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Using jQuery, you have access to a vast number of plugins made by developers all over the world solving all kinds of web design problems. Here, on this example site, I have a variety of photos of different flowers. And if I click one, I can see that flower in the context of an arrangement. This is nice but it could be better. I don't like having to go to another page to see this. So, these days, using a lightbox type plugin is way to make this nicer. Where the larger image appears in an overlay right here in the context of the original page.
So in the movies we're going to look at Colorbox, which is a jQuery plugin that I really enjoy for solving this kind of problem. Here it is, on jacklmoore.com. Colorbox is a very well done and well-supported plugin. If you look at the Changelog, you'll see that it is updated constantly. Let's take a look at some of the demos, so here are various demonstrations of Colorbox in action, and as you can see, you get an overlay, and you can page through a variety of photos. This is just a ticket, and there are lots of different ways that this can be used, there is different kinds of transitions between them, you can fix the dimensions.
Basically colour box allows you to change just about anything you might want to in your Lightbox, without having to modify the code or do a whole a lot of extra work It's also very theme-able. You can make it look just about exactly how you want with just CSS and some images perhaps. So we're going to use it here on this page. The first step in using any jQuery plugin, of course is to install it. So let's get a copy of it. I'm going to download this, and he has a link right from GitHub. And it sends it right into my downloads folder. And here we are, my downloads folder.
I'm going to change the source. And the name of file is jQuery.colorbox-min.js. Okay, so that's in. (NOISE) Now let's go back to this page, and just look and see how we start using it. Okay, so there's jQuery$.colorbox. So I should have a colorox method available in jQuery if I've done this correctly. So I'll go back to my colorbox.html file loaded in my browser. We reload. Now, without getting into the implementation details just yet, of how to use Colorbox on elements on the page.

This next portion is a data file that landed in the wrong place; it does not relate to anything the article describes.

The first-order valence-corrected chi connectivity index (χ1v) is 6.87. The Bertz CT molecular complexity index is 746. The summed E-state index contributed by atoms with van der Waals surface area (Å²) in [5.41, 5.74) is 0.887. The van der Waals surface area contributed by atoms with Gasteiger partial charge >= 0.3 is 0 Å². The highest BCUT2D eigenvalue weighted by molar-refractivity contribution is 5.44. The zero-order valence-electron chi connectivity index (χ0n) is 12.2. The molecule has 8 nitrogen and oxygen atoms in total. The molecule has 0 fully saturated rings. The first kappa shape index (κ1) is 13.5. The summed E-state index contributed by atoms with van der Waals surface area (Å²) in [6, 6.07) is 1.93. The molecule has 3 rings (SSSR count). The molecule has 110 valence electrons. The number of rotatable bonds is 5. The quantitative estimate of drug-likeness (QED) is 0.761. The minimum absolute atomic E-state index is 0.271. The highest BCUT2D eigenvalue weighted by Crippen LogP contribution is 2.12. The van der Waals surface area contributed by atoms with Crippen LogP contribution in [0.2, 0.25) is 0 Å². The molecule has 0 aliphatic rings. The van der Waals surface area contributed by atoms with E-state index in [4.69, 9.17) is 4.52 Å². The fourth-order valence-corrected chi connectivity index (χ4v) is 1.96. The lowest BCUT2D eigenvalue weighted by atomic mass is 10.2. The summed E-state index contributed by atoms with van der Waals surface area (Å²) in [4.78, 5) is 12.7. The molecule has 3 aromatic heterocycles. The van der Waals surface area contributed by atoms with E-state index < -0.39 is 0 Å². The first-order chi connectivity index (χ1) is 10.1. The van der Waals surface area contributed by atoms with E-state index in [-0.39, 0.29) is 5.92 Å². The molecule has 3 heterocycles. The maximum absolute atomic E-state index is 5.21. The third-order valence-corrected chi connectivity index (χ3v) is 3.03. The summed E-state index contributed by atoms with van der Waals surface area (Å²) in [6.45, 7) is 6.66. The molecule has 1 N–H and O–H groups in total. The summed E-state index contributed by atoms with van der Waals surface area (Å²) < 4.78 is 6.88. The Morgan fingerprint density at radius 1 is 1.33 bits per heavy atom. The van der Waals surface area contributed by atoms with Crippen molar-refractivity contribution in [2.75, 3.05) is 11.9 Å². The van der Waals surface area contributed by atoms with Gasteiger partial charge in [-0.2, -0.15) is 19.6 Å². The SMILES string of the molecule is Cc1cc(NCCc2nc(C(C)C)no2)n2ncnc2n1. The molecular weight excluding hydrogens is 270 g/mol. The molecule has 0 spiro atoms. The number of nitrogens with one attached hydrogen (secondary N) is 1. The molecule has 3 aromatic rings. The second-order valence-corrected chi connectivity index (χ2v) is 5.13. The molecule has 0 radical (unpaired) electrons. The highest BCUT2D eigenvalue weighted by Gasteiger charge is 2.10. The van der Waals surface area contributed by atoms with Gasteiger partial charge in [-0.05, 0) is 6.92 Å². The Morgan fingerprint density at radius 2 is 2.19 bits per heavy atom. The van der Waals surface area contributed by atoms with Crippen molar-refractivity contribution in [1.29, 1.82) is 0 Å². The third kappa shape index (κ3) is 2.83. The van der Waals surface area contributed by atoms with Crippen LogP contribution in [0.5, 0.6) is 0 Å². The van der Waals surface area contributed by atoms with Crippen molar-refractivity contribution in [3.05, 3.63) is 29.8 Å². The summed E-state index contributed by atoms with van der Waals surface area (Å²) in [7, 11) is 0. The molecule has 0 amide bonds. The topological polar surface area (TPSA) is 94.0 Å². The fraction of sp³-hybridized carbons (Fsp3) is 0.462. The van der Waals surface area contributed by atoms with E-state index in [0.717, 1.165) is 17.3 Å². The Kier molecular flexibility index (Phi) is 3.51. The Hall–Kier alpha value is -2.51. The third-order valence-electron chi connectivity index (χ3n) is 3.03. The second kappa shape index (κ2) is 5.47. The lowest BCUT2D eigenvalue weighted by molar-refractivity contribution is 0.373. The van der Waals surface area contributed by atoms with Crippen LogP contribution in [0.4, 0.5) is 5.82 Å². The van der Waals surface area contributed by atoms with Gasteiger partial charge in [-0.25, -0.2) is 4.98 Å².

I can just check for it's existence to make sure that I haven't installed it wrong. First by looking to see if there are any errors here in the console. They're aren't, so that's good. And then I can type the $., and start typing the name of the method. And there it is, Colorbox. Okay, great. So I know that Colorbox is available, once I start to try and use it. I've at least gotten this far without mistakes. And this procedure works for just about any jQuery plugin that you might be interested in. In this case, we're working with a site that was built for another course, which is called Applied Interaction Design here on lynda.com. And this was built as if it were for a real client.
So if we go back and look at the file, you could see that there's obviously a lot of other jQuery here. Including this line, which says plugins. This contains a bunch of jQuery plugins all squished into one single file. And in the original installation of this, Colorbox was one of those plugins. I've broken it out for our purposes. And for the purpose of subsequent lessons, you're going to see it in a different location. It's going to be here in the js folder, along with the other plugins. So it'll be jQuery.colorbox-min.js. And it's going to be here instead. Because that's where I've provided it for you in the exercise files.
And when you're working with any plug in, you're just going to install them like this, and get started using them. So going forward, we're going to actually start using Colorbox for real.
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